Joshua, a New York communications executive who asked that his real name not be used, had always prided himself on being a risk-taker. If he felt stymied in a position, he knew he could simply look for a new job.
Not so this year.
"This is the first time in my career where I've had to play it conservative and wait it out," the husband and father of two said of the job he has had for five years. "When I had fewer financial obligations and it was a better market, I was much more fluid about moving between positions."
Joshua knows he has nothing to complain about. At least he's earning a paycheck and keeping up with his mortgage payments. But that doesn't change the fact that the 80 to 90 hours a week he spends at a toxic office have worn on him.
"A lot of people I work with have become very nervous, very angry, very political," Joshua said. "It's become a very difficult working environment. I've felt like I have to curb my dedication to excellence in favor of mediocre yet politically expedient solutions. Sometimes it's hard to look at myself in the mirror in the morning."
Sound familiar? Fear not. There are some steps you can take to make treading water at your job more bearable.
First order of business: an attitude adjustment. Accept that you might be dancing with this employment devil another 6 to 12 months, maybe longer. Then resolve to make the best of it.
"If you have a family to support, savings lost in the recession and you live in a city where there are five unemployed people for every job opening, what else are you going to do?" said workplace expert Alexandra Levit, whose latest book is "New Job, New You: A Guide to Reinventing Yourself in a Bright New Career."
The Conference Board reported this week that 55 percent of Americans are unhappy at their jobs, the highest number since the organization began conducting its annual job satisfaction survey two decades ago.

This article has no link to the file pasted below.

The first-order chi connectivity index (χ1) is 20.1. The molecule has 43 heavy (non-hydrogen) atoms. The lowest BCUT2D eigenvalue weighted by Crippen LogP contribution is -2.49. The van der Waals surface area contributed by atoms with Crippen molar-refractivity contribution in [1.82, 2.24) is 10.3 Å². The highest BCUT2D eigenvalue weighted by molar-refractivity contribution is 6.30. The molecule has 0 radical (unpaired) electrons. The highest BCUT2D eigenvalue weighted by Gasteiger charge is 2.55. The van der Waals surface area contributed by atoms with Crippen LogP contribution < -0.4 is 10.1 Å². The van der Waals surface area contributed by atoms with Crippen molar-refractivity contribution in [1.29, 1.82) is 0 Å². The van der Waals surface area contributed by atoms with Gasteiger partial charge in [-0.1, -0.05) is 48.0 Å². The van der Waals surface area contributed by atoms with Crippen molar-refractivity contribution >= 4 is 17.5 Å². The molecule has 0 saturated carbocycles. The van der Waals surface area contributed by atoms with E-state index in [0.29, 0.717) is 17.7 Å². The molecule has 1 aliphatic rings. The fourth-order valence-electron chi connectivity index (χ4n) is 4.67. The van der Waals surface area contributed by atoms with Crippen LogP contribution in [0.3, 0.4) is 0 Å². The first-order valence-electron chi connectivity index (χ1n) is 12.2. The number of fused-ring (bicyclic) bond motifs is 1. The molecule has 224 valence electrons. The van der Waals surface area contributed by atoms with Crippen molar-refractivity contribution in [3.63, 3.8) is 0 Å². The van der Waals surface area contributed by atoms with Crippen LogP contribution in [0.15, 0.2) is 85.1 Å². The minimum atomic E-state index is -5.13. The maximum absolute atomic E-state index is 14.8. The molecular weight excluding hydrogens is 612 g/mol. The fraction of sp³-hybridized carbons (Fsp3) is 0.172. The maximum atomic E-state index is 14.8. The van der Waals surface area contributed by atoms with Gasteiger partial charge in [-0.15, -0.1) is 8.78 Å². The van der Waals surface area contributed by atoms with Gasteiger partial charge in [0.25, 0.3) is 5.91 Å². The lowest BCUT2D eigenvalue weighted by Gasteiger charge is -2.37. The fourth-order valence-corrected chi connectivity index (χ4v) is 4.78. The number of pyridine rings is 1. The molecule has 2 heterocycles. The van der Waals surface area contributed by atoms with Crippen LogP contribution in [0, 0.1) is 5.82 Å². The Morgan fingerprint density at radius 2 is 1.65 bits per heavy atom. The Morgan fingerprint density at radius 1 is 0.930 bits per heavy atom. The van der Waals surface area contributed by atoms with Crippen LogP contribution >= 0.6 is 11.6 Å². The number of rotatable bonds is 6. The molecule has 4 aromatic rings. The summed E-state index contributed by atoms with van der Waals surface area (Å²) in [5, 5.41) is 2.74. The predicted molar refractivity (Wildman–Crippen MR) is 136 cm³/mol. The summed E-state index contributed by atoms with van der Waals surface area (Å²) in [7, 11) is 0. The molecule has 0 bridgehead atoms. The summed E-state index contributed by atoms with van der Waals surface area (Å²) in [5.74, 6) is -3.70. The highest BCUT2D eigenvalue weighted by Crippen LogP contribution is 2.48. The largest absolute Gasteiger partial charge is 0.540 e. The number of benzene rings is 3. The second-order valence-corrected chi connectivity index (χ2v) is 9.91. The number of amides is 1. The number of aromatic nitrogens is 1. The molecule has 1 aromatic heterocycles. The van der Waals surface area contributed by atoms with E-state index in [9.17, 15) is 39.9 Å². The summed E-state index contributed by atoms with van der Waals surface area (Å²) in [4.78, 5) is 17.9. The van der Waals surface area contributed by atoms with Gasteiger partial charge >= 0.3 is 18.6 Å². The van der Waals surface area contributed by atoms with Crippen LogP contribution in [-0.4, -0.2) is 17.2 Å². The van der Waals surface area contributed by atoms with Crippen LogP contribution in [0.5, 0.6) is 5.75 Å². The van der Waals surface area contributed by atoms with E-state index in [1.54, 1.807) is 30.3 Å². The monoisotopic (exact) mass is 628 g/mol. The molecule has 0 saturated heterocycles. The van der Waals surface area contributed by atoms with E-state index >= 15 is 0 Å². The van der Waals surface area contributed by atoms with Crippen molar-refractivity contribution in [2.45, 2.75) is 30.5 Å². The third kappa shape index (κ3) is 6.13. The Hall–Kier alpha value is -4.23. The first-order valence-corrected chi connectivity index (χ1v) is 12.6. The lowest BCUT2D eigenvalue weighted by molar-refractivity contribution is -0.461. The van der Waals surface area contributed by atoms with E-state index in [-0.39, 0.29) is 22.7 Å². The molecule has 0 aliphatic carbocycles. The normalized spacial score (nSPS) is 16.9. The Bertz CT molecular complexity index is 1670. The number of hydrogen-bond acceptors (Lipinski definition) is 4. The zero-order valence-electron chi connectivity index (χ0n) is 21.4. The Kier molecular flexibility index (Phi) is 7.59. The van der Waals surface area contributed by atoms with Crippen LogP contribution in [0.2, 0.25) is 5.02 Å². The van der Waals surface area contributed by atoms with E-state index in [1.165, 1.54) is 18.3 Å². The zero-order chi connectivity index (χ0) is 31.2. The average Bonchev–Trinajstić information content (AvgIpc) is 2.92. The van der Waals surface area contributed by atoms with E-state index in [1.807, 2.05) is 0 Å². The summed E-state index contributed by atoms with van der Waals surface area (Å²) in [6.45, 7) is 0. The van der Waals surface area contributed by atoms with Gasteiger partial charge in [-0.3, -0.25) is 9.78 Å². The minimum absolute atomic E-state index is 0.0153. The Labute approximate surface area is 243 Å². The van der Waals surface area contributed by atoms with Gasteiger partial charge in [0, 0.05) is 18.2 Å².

You may count yourself among the job-haters but a hundred bucks says you're pleased as punch you don't have to look for work in this horrific market.
Just ask Joshua. "I'm at a point now where spending time with family is important," he said.
Mounting a search for a new executive-level position would likely require several intensive months, at best; time he doesn't want to take away from his family.
There's also the fact that the devil you know might be less of a demon than a new position on which you take a chance in this shaky economy. "You could be joining a well-disguised, dysfunctional organization," Joshua said.
Or worse, he added, you could be laid off within months of starting your new position.
Assuming you've determined that staying put is your best bet, how do you take some of the drudgery out of the workweek?
Joining an internal committee that has been tasked with creating a new process or product is a fantastic way to kick your office slump to the curb, author Levit said. So is sniffing out opportunities for professional training and development programs, she added.
Same goes for investigating whether it's possible to make a lateral move to a new position or department, or whether your employer offers a job rotation program (where you sample different positions at the company for several months).